You know what does not sound like a good time: being killed on the job. Nobody wants their obituary to read “gutted by a backhoe” or “flattened by a dump truck”. It would be embarrassing. At your funeral, people would laugh. Plus, who’s going to ride that jet-ski you’ve been putting in overtime towards when you’re six feet under?
No, dying peacefully during naptime at the ripe age of 95 or whilst saving a family of fifteen from a burning building sounds like a much better way to go.
“But how do I prevent this mortifying untimely demise, Lindsey?!” you scream, clutching the remote to your brand new flat screen tv.
Fear not, my friend. Those DVRed episodes of Sons of Anarchy will not go unwatched. The rival sports team of your hometown will not go unpunished. That six-pack in the fridge will not go unopened.
The solution is simple. You will be alive to experience it all because you will be wearing the appropriate High-visibility safety apparel during your work day!
Here’s a quick rundown of the different classes of Hi-Vis gear available that are going to keep you from kicking the bucket before your time.
(Pro tip: the higher the class, the more protective the garment)
These garments are restricted to people working where there is ample separation between the worker and vehicles, the background environments are not complex, and speeds do not exceed 25 mph.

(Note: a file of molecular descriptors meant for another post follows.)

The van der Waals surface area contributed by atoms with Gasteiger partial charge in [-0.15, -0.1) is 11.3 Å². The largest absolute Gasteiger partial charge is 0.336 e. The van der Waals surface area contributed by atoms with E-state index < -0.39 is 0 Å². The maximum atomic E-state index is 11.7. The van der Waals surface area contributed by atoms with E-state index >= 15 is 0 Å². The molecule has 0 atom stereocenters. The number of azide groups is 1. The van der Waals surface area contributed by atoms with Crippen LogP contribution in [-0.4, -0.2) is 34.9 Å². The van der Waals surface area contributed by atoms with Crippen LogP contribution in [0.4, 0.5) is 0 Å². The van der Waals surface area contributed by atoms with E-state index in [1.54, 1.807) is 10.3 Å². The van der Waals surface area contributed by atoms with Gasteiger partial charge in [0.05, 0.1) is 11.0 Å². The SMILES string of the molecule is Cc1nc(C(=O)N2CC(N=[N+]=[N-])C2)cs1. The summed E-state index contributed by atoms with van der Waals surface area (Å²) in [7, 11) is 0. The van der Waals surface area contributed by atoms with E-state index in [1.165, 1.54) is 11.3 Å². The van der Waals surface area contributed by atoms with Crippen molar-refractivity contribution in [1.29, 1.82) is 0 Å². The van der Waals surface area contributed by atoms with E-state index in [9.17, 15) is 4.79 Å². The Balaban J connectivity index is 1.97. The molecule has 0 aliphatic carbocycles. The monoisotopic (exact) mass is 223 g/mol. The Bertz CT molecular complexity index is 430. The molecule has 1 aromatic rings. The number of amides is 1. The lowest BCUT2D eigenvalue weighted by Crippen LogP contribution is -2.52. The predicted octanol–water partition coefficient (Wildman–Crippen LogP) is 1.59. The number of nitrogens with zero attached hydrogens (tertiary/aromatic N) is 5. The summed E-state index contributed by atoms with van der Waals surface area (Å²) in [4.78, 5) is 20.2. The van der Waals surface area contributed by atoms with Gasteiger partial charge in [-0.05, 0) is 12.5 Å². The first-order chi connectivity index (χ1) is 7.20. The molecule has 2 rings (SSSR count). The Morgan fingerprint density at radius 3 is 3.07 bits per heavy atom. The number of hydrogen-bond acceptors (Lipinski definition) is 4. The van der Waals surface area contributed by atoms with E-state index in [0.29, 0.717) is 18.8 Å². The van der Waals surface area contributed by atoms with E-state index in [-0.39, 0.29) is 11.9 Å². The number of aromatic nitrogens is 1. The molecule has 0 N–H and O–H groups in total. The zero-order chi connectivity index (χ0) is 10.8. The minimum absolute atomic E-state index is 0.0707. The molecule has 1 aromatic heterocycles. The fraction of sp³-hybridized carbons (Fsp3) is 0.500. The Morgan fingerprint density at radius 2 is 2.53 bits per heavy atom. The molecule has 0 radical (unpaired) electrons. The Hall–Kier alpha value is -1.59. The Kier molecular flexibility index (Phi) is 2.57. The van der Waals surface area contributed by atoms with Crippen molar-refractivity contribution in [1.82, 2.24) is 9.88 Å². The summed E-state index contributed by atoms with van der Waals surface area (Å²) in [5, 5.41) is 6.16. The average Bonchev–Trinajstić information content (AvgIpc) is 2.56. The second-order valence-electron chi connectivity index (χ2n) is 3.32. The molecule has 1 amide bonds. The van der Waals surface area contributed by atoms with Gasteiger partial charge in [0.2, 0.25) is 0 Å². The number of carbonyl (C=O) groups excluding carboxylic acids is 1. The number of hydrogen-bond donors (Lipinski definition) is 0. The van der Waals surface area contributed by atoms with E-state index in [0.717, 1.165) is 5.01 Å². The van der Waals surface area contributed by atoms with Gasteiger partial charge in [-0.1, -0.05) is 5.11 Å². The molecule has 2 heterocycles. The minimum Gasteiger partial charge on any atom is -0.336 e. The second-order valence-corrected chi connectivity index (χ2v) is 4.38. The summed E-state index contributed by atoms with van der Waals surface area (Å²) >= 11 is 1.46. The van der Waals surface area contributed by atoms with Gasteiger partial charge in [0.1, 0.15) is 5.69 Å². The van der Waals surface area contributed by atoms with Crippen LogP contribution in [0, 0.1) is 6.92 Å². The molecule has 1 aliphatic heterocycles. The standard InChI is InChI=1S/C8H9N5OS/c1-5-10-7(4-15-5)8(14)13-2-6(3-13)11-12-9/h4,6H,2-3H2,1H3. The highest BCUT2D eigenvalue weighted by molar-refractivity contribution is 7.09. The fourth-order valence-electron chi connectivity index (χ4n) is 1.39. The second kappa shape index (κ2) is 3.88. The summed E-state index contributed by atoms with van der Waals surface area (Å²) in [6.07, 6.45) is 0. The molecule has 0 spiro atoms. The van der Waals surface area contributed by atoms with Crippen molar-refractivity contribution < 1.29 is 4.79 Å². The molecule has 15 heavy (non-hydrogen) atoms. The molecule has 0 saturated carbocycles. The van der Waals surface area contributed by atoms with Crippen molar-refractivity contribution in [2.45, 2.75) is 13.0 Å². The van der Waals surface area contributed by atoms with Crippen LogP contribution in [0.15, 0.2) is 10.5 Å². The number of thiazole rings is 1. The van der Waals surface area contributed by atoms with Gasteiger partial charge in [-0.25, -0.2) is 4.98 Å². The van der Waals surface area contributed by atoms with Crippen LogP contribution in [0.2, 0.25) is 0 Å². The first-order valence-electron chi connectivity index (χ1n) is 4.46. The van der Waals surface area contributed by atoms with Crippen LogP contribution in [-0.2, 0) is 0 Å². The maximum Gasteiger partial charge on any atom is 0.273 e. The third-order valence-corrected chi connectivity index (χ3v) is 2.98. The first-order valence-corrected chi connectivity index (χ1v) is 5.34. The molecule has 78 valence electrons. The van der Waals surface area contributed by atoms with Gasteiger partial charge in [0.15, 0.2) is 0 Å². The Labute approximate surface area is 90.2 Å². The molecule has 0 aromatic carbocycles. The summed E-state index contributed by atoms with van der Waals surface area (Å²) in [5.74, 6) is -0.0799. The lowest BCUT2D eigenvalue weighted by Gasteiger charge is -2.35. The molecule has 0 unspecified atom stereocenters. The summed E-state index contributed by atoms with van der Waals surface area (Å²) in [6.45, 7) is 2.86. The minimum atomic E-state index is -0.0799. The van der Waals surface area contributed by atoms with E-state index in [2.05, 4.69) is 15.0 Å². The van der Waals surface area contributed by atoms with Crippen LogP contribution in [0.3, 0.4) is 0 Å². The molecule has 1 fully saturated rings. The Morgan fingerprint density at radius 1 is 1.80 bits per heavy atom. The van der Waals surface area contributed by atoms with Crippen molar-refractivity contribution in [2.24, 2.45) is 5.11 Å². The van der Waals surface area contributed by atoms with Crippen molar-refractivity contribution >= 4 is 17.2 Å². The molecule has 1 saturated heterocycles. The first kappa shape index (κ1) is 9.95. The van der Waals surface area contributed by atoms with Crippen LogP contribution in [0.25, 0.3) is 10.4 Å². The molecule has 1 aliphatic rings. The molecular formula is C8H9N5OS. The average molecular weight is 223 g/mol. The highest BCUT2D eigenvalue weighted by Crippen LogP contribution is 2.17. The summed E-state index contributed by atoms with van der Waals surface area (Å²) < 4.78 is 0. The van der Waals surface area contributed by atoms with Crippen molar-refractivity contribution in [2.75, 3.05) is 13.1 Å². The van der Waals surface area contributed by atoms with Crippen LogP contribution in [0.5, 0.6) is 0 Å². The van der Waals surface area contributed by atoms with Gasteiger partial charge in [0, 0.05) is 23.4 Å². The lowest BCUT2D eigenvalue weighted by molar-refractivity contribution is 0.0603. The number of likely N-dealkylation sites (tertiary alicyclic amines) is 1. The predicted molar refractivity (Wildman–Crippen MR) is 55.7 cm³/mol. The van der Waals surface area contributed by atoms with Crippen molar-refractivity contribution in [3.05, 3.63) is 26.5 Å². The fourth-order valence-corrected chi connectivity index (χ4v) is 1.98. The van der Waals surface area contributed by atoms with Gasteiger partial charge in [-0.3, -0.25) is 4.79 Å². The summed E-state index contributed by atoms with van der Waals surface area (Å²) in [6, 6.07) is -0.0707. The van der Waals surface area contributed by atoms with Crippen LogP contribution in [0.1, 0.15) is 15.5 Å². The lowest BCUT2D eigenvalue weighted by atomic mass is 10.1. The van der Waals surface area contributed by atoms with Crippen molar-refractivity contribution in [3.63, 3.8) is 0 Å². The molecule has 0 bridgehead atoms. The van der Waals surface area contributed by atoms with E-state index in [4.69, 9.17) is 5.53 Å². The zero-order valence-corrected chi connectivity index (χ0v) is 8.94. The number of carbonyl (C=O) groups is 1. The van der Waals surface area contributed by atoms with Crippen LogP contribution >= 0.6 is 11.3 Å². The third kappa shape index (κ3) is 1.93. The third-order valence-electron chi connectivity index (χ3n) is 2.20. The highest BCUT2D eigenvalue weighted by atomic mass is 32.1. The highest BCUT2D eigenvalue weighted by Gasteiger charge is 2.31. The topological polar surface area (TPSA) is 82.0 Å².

Examples: Parking attendants, warehouse or sidewalk maintenance workers
For work in harsh weather and in proximity to vehicles moving at speeds between 25 and 50mph. Workers in this environment may not be paying attention to traffic and working in complex backgrounds.
Examples: Roadway construction and utility workers, survey crews, toll booth attendants, law enforcement
When exposed to high traffic (speeds over 50mph) and/or conditions where visibility of workers may be reduced, this garment would be necessary. Wearing this garment the worker will be conspicuous through a full range of body motions at a minimum of 1,280 feet away and identifiable as a person. At night or during a storm, this class would be appropriate.
Examples: Emergency responders, accident investigators, roadway construction and utility workers
If, even after all this information, you’re still worried for your survival, here are a few more nuggets of wisdom that are most assuredly going to keep you safe.
- The combination of a Class 2 or 3 vest with hi-vis pants or shorts creates a Class 3 ensemble. Jumping into a pair of hi-vis pants when the sun goes down will help you to remain visible.
- Beware of unclassified garments. Always make sure the clothing you buy meets ANSI/ISEA 107 standards.
- Check the label! It will include information about class, standards compliance, and care instructions.
- Watch out for improperly loose vests that may become caught in equipment or vests that have been washed too many times and lost their florescent values.
- Keep your garments clean and closed!
That’s it. With all this knowledge crammed between your ears, you can breathe easy. You’re going to live to see 60, 70, hell, probably 100. By the time you’re settling down for a dirt nap, people are going to be flying around on jetpacks and travelling at light speed.
So buy some freaking Hi-Visibility gear and kick back with a cold one.
The future is now.